Richard Ginika Izuora
French President Emmanuel Macron is calling for a sharp 10 per cent reduction in the country’s energy use in coming weeks and months to avoid the risk of rationing and cuts this winter, amid tensions with supplier Russia over the war in Ukraine.
Macron warned Monday that forced energy savings might have to be considered in coming months if voluntary efforts aren’t sufficient.
He said energy rationing plans are being prepared “in case” they’re needed, and that “cuts will happen as a last resort.”
“The best energy is that which we don’t consume,” the French leader said at a news conference, where he urged French businesses and households to save energy, including by turning down heating and air conditioning.
France is among many European countries tightening their belts as energy costs soar. Russia’s main pipeline carrying natural gas to Germany remains shut down, and the European Commission president says the EU’s electricity market “is no longer operating” amid knock-on effects of the Ukraine war.
Macron did not explain how the 10% energy-saving goal would be policed or measured. Many French homes are already reining in gas and electricity use because of rising prices, but not everyone will heed Macron’s call.
France’s prime minister last week raised the specter of two-hour household blackouts in the winter if solutions aren’t found.
Speaking after a videoconference Monday with German Chancellor Olaf Scholz, Macron announced a plan to boost gas supplies to Germany from France to make up for a drop in Russian gas supplies from the east. In exchange, Macron said Germany will continue supplying electricity to France to compensate for shortages caused by maintenance underway on many French nuclear reactors.
The leaders spoke before an emergency European Union energy ministers meeting Friday about how the continent can coordinate to keep warm this winter if Russia cuts off gas supplies.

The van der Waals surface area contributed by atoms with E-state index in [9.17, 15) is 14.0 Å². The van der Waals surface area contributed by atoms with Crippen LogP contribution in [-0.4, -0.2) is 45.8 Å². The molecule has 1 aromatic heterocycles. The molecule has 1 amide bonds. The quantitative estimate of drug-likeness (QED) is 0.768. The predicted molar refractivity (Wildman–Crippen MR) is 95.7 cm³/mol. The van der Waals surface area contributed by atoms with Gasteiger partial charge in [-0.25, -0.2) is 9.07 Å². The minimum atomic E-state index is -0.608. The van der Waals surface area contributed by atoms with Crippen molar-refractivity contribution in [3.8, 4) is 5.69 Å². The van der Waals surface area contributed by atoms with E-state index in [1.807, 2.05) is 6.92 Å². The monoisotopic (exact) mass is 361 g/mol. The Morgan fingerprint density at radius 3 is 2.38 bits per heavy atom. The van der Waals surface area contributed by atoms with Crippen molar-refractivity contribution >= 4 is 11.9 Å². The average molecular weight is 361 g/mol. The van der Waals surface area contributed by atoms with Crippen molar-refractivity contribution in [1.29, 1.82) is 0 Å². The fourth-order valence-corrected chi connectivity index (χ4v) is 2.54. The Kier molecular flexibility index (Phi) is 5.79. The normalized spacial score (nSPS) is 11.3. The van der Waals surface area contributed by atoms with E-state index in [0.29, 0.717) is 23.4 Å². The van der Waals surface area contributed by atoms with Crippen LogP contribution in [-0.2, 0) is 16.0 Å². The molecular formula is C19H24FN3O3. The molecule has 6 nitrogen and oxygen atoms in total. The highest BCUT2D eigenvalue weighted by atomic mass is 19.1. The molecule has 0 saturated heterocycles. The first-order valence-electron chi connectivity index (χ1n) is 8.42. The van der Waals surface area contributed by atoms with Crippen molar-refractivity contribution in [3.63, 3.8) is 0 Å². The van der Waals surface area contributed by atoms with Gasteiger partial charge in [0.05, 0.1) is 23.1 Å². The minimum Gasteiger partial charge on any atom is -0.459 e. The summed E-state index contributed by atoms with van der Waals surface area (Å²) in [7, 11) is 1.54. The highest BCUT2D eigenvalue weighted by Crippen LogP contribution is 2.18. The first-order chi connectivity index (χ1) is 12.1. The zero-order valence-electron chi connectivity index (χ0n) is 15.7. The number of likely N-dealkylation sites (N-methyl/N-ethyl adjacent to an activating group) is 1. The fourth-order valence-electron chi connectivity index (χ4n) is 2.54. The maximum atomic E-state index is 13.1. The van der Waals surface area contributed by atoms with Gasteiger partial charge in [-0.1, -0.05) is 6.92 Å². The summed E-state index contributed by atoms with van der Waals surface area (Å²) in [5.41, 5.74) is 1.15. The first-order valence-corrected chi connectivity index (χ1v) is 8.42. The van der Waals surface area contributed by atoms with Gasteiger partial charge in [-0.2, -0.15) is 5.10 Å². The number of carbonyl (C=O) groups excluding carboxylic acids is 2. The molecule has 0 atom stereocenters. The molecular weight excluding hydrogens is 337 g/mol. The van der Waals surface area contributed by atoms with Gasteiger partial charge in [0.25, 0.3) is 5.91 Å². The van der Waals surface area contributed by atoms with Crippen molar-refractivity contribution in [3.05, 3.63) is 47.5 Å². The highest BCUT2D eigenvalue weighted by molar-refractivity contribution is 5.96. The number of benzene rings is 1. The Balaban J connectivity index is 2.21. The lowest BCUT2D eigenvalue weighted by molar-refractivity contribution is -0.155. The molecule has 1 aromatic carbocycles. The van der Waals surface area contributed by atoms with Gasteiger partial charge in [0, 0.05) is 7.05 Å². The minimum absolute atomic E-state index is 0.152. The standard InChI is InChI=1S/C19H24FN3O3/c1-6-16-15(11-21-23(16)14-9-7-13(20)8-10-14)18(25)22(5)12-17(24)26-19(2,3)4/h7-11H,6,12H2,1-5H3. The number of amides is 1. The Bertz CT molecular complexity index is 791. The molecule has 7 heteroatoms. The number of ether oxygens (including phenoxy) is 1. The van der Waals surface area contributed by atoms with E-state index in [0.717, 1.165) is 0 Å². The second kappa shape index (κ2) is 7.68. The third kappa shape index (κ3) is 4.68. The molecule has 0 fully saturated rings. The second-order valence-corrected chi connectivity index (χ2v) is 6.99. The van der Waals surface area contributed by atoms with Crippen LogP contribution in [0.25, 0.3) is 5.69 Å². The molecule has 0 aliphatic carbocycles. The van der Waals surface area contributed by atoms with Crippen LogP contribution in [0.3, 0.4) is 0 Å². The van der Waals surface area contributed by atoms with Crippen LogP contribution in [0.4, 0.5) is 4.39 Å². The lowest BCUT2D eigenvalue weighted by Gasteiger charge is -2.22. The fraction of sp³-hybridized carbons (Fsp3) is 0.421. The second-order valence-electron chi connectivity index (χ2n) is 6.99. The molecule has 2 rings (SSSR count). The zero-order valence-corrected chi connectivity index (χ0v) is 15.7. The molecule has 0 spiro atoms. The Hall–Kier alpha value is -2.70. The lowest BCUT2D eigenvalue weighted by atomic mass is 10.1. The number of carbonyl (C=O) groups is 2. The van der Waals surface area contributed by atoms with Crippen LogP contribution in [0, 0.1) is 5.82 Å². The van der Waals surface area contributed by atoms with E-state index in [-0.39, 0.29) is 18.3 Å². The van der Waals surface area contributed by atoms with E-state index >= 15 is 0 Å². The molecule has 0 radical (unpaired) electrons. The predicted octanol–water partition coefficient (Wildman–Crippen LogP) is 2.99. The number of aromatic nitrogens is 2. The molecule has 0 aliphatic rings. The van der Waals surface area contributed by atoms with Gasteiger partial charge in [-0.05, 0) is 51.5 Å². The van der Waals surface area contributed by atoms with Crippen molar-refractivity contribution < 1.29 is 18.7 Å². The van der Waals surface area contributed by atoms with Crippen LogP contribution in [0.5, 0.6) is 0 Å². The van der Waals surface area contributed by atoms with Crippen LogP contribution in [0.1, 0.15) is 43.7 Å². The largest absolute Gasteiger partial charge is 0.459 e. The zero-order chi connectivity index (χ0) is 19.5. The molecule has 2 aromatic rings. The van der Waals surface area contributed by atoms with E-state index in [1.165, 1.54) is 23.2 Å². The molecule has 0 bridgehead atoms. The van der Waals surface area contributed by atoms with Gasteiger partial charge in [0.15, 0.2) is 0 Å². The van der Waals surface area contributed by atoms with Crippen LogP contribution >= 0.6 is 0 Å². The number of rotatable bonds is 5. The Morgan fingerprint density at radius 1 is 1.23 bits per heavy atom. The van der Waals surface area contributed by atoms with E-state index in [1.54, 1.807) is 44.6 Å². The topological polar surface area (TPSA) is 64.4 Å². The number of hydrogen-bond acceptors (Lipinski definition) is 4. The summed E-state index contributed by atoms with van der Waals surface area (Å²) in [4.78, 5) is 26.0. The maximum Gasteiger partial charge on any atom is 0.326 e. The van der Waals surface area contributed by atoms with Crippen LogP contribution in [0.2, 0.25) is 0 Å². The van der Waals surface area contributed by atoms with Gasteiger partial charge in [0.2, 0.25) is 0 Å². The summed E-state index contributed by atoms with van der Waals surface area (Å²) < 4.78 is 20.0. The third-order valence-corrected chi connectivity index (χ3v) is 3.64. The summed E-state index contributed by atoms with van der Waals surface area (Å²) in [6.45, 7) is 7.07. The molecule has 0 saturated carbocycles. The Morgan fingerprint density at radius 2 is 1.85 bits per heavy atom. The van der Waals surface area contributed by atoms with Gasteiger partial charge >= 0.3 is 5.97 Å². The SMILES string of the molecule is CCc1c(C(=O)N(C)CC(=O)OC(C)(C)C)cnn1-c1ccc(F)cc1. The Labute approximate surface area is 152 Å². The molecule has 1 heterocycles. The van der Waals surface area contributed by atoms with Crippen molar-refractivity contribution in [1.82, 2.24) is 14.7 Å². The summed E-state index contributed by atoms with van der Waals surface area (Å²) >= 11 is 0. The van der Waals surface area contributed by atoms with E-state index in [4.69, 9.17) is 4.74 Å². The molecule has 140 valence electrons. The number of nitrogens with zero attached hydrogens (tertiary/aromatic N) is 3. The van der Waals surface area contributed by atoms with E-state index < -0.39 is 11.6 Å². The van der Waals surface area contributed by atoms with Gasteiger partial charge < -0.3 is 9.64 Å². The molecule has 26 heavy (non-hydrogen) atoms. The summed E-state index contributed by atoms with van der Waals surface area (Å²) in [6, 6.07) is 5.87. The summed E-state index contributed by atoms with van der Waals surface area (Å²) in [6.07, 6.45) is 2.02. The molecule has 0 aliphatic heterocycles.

Macron said France and Germany support the idea of requiring energy companies that are making big profits on recent spikes in gas and oil prices to make a “contribution” to public coffers.
French activists and opposition politicians have been calling in recent days for a tax on oil and gas companies making “super-profits” amid Europe’s energy crisis.
Macron avoided using the word tax, instead saying he and Scholz support “a mechanism of European contribution sought from energy companies whose production costs are much lower than the market sale price.”
Macron also spoke in favor of a price cap on Russian gas, which EU leaders are also pushing.
The French leader reiterated his opposition, however, to boosting pipeline capacity from neighboring Spain to supply gas and eventually other energy sources to the rest of Europe. Macron argued that two existing gas pipelines between Spain and France are only used at 53 per cent capacity.
“I don’t understand why we are jumping like Pyreneen goats on this subject to say this would solve the problem. It’s false,” he said. “We need more electrical interconnection. I’m not convinced we need more gas interconnections, whose consequences, particularly on the environment and ecosystems, are greater,” he said.
Iberia has several liquefied natural gas plants but little way of getting the gas to the rest of Europe, unless a new, much bigger pipeline is built.
Meanwhile the EU is seeking to move away from gas altogether over the long term.